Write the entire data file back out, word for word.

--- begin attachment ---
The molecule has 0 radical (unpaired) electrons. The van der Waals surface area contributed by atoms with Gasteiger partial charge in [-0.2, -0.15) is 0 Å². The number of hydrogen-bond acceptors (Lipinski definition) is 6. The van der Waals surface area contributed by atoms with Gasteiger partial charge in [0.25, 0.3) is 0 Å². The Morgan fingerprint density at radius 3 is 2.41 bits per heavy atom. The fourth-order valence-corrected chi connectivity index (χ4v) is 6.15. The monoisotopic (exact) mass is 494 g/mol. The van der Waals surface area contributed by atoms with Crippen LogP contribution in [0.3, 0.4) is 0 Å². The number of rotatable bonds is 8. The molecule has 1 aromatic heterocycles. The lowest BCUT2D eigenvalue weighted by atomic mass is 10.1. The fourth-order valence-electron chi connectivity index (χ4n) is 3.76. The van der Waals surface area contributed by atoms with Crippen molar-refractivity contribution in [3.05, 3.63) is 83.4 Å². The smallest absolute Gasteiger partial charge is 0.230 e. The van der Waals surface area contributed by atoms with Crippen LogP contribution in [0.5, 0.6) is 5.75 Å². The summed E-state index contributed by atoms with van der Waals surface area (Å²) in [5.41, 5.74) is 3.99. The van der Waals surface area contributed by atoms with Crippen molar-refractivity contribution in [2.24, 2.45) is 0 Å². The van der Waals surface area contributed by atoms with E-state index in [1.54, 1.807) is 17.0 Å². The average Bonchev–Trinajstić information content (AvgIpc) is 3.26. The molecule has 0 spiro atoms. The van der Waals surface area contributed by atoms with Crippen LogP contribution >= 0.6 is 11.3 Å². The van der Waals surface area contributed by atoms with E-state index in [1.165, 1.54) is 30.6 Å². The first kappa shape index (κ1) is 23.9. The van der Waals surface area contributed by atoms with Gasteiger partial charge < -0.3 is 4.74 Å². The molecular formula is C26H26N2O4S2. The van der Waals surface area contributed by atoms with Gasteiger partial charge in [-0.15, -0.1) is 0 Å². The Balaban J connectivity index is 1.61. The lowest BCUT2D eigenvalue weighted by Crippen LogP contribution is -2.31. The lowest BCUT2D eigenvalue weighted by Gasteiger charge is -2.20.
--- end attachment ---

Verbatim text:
The molecule has 0 radical (unpaired) electrons. The van der Waals surface area contributed by atoms with Gasteiger partial charge in [-0.2, -0.15) is 0 Å². The number of hydrogen-bond acceptors (Lipinski definition) is 6. The van der Waals surface area contributed by atoms with Gasteiger partial charge in [0.25, 0.3) is 0 Å². The Morgan fingerprint density at radius 3 is 2.41 bits per heavy atom. The fourth-order valence-corrected chi connectivity index (χ4v) is 6.15. The monoisotopic (exact) mass is 494 g/mol. The van der Waals surface area contributed by atoms with Crippen LogP contribution in [0.3, 0.4) is 0 Å². The number of rotatable bonds is 8. The molecule has 1 aromatic heterocycles. The lowest BCUT2D eigenvalue weighted by atomic mass is 10.1. The fourth-order valence-electron chi connectivity index (χ4n) is 3.76. The van der Waals surface area contributed by atoms with Crippen molar-refractivity contribution in [3.05, 3.63) is 83.4 Å². The smallest absolute Gasteiger partial charge is 0.230 e. The van der Waals surface area contributed by atoms with Crippen LogP contribution in [0.5, 0.6) is 5.75 Å². The summed E-state index contributed by atoms with van der Waals surface area (Å²) in [5.41, 5.74) is 3.99. The van der Waals surface area contributed by atoms with Crippen molar-refractivity contribution in [2.24, 2.45) is 0 Å². The van der Waals surface area contributed by atoms with E-state index in [1.54, 1.807) is 17.0 Å². The average Bonchev–Trinajstić information content (AvgIpc) is 3.26. The molecule has 0 spiro atoms. The van der Waals surface area contributed by atoms with Crippen LogP contribution >= 0.6 is 11.3 Å². The van der Waals surface area contributed by atoms with E-state index in [1.165, 1.54) is 30.6 Å². The first kappa shape index (κ1) is 23.9. The van der Waals surface area contributed by atoms with Gasteiger partial charge < -0.3 is 4.74 Å². The molecular formula is C26H26N2O4S2. The van der Waals surface area contributed by atoms with Gasteiger partial charge in [-0.15, -0.1) is 0 Å². The Balaban J connectivity index is 1.61. The lowest BCUT2D eigenvalue weighted by Crippen LogP contribution is -2.31. The lowest BCUT2D eigenvalue weighted by Gasteiger charge is -2.20.